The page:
Sunday 30 April 2017

Comment - Member of Arsenal backroom team wouldn't castigate players because he 'thought they'd cry'

Arsenal's Francis Coquelin, Shkodran Mustafi and Mesut Ozil look dejected after Bayern Munich's Thiago Alcantara scored their third goal
Arsenal's Francis Coquelin, Shkodran Mustafi and Mesut Ozil look dejected after Bayern Munich's Thiago Alcantara scored their third goal

Miguel Delaney

It’s almost impossible to even imagine at this point, but there was a time when everything Arsene Wenger was doing now felt fresh; felt different; felt productive… felt revolutionary.

It is now so revolutionary, of course, that it has gone full circle. Strengths are weaknesses.

Take the story from his very first Arsenal game, when Ian Wright scored twice at Ewood Park to beat Blackburn Rovers 2-0. After that match, Wenger went up to his striker and enthusiastically praised him for the quality of his finishes. It didn’t even seem like man-management either. It was just a genuine football supporter’s appreciation for good play.

Wright never got that from previous manager Bruce Rioch, and certainly never got it from George Graham. That was a different era, when the prevailing mood driving teams in the sport was that growling anger; the ultimate school of hard knocks. British football was an often brutal pace.

Wenger was different, and it had a hugely distinctive - and thereby arguably disproportionate - effect. His approach gave Arsenal a creative expressiveness to their hard edge, as could be seen on the pitch with how a team that had that granite-hard Tony Adams backline was so brilliant and elegant going forward. It was the perfect mix.

Now it is so imperfect.

That hard edge is almost non-existent, especially on the Arsenal training ground.

Some close to the squad say that “niceness” - that trust in talent - is no longer seen as strengthening players. It is perceived as a weakness, a trait that allows under-performing squad members to get away with too much.

Arsenal have many problems, and Wenger many flaws that have been discussed to an exhaustive degree by now, but the Bayern Munich humiliation emphasised one of the biggest problems; a ruinous flaw that is a consequence of all this: a softness; a fragility. The team are pushovers.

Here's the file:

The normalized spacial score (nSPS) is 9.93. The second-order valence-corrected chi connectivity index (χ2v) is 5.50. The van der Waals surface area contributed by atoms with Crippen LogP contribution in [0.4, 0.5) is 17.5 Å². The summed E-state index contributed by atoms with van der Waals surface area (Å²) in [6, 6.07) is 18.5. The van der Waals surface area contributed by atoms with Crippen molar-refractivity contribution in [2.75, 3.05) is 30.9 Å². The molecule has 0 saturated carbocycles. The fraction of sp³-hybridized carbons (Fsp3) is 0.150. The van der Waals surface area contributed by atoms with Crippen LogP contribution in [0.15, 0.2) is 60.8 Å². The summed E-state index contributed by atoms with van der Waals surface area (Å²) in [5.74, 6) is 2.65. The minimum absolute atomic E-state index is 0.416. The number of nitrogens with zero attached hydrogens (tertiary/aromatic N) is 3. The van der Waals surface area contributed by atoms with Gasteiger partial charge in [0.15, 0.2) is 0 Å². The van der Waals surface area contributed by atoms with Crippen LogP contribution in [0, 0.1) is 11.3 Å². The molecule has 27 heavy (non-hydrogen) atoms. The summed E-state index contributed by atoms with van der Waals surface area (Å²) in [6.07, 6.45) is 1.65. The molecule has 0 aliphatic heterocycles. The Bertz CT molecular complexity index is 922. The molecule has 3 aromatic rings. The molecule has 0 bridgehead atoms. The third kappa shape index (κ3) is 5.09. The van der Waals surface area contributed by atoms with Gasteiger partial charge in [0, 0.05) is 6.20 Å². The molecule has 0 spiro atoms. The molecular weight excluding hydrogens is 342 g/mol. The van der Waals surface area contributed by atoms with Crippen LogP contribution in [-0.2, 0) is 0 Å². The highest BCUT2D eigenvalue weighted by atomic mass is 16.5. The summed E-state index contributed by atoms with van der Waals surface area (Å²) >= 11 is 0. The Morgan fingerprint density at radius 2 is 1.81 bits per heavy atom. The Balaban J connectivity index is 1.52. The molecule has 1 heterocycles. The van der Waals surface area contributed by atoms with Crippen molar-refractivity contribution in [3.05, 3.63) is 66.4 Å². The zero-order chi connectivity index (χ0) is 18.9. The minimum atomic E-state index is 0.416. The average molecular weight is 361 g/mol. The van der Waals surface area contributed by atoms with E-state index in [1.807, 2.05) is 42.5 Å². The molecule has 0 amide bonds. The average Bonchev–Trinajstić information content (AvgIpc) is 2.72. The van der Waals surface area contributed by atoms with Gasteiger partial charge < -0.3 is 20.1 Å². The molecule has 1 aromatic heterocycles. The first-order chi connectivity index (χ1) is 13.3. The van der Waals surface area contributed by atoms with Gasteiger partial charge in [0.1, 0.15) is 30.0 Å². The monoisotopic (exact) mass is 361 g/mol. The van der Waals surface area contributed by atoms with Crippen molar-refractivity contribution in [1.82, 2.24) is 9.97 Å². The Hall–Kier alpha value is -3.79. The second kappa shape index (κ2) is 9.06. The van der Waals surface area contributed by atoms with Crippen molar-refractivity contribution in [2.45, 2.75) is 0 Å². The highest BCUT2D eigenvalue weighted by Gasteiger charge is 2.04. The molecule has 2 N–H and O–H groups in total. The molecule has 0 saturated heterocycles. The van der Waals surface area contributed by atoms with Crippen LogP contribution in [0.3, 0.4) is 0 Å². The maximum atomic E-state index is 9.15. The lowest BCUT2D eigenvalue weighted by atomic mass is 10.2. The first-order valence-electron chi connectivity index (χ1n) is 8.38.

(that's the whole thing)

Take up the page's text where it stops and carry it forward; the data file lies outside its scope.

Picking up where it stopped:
They don’t have the right type of resilience because they don’t have that hard edge. There is a culture of indulgence that leads inevitably to nights like this.

Look, after all, at how many times they have been utterly thrashed by clubs of a notionally similar level and certainly of similar resources. In the last four seasons alone, they have conceded five goals or more in five different “big games”: to Manchester City, Liverpool, Chelsea and twice to Bayern Munich.

This match felt like a nadir in so many aspects, but particularly in terms of the scale of the defeat. It may not have been as bad as the 6-0 to Chelsea but that’s only because of blind luck and David Ospina’s series of spectacular saves.

Otherwise, this could have been way worse. There were actually so many moments that had the feel of Brazil’s historically seismic 7-1 collapse to Germany in the 2014 World Cup, and it so often looked like that game, especially when many of those same German players - Thomas Muller, Philipp Lahm - were just walking through Arsenal’s abdicating defence. It was just so pathetically easy for them.

As Wenger admitted afterwards, “the real problems were after the third goal”.

“We lost our organisation and we looked mentally jaded and vulnerable from that moment onwards. The last 25 minutes were a nightmare for us. We looked like we had no response.”

But how can that be? How can players with notions of challenging for the top trophies so embarrassingly fall apart on one of the biggest and most testing nights of the season, when they were still in the tie. How could they just collapse like that?

It’s difficult not to put it down to that softness that has been conditioned by an indulgent culture. They haven’t been hewn into shape. They’re too cosseted. There are too many players that have got away without doing it, or only doing it at a surface-level, for too long. There are so many, in fact, that feel like they could easily be cleared out by a new manager. It is actually damning that a half-decade of careful construction of a team has left Wenger with no trophies beyond the FA Cup but a large group of players that could be discarded without any detrimental effect to the team. That was made abundantly clear in this game.

Even more damning is another story from the Arsenal training ground.

One member of Arsenal’s backroom staff actually privately commented in frustration recently that there are many times where he would like to angrily castigate the players but then he’d look at some of them and “think they’d cry”.

That has never made champions.

What makes champions is a culture of winning; a culture of doing things the right way. Every repeatedly victorious club - from Alex Ferguson’s Manchester United to Wenger’s best Arsenal sides - has had a core of players who carry through certain expectations and ensure that no players ever drop from the standards required without being more than told.

That is not the case at Arsenal. They don’t have that. They don’t have that hard edge.

They have a softness that proper winners like Bayern Munich find so easy to get at; that is brutally punished; that allowed the Germans to produce the kind of finishes that could only be appreciated.

There is nothing to appreciate at Arsenal right now, only to lament. It's gone full circle.

Independent News Service

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